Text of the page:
Some records indicate that Chinese and Korean cultural influences reached Japan as early as the 7th century AD and the origins of certain Japanese games can be traced to these influences. One such game was a matching game and the Japanese adaptation made use of hand painted pictures of natural objects on seashells.
The use of suit signs first came to Japan from Europe when Portuguese explorers reached Japan in 1542 or 1543 bringing their playing cards with them. Their cards were banned in a prohibition of 1648; however, they re-appeared in disguised forms and evolved into several variant types. Local versions of Portuguese cards with dragons on the Aces either depicted court figures in contemporary western costume or were the product of interpretations in local idiom. The small size of many Japanese cards is sometimes reckoned as due to European sailors trimming their cards to keep the edges sharp for play.
In general terms, Japanese playing cards are of two types: ‘Awase’ or ‘matching pairs’ cards and Portuguese or Spanish-derived ‘Dragon’ type cards. These have dragons on the aces and are believed to have originated in Spain, Italy or Portugal. There are several varieties of the latter type, including Mekuri or Tensho cards, Unsun Karuta, Akahachi, Kabufuda, Komaru and Mefuda. more here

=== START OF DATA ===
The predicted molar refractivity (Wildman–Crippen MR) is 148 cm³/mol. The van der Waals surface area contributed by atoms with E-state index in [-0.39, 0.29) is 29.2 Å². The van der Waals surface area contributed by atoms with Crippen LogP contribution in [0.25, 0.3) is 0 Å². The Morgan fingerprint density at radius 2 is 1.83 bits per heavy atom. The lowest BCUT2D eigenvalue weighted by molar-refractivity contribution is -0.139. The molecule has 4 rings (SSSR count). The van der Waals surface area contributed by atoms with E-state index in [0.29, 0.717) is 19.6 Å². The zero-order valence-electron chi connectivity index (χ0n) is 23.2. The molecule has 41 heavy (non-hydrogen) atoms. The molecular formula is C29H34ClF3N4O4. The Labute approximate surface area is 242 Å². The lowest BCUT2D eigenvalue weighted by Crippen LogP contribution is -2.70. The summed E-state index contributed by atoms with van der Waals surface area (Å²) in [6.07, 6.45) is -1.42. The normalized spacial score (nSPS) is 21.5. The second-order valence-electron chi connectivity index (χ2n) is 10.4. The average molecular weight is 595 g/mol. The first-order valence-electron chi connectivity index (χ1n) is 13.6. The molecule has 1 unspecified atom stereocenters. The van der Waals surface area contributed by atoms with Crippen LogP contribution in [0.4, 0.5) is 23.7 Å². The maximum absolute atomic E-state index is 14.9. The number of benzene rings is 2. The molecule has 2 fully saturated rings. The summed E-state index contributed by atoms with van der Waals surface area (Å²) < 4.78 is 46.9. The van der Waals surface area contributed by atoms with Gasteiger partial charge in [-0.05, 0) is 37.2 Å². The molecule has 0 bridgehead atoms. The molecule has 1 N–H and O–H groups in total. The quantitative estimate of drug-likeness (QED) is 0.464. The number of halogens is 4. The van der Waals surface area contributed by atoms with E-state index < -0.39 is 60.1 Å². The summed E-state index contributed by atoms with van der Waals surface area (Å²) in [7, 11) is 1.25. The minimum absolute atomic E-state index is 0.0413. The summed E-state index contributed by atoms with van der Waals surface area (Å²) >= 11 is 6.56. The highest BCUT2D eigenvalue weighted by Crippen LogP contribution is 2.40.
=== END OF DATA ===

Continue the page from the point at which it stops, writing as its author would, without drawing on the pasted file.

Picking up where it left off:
The playing-cards of Japan, the well-known hana-gamta or flower cards, have a similar ancestry to those of China. One card in each of the twelve suits, which are named after flowers corresponding with the twelve months, retains a device called a tanzaku, with its appropriate number in the series of months...
Hanafunda cards are somewhat more rigid than western cards in that they are made of a stiff cardboard that has been lacquered.
The Rise of Nintendo
In 1889, Fusajirô Yamauchi began manufacturing “Hanafuda” or “flower cards” under the brand name Nintendo Koppai. Cards were hand crafted using the bark from mulberry and mitsu-mata trees. Around 1902 the firm began producing Western style playing cards. Throughout the decades that followed, the Nintendo firm branched out into production of different kinds of toys, gaming, and entertainment products, culminating in increasingly complex electronic video games.
In 1951 the playing card distribution company became known as Nintendo Playing Cards Co. Ltd. (or Nintendo Karuta Co. Ltd in Japan). Nintendo still manufactures a small number of Hanafuda and Western style playing cards as well as the Pokemon trading card and collectible card game.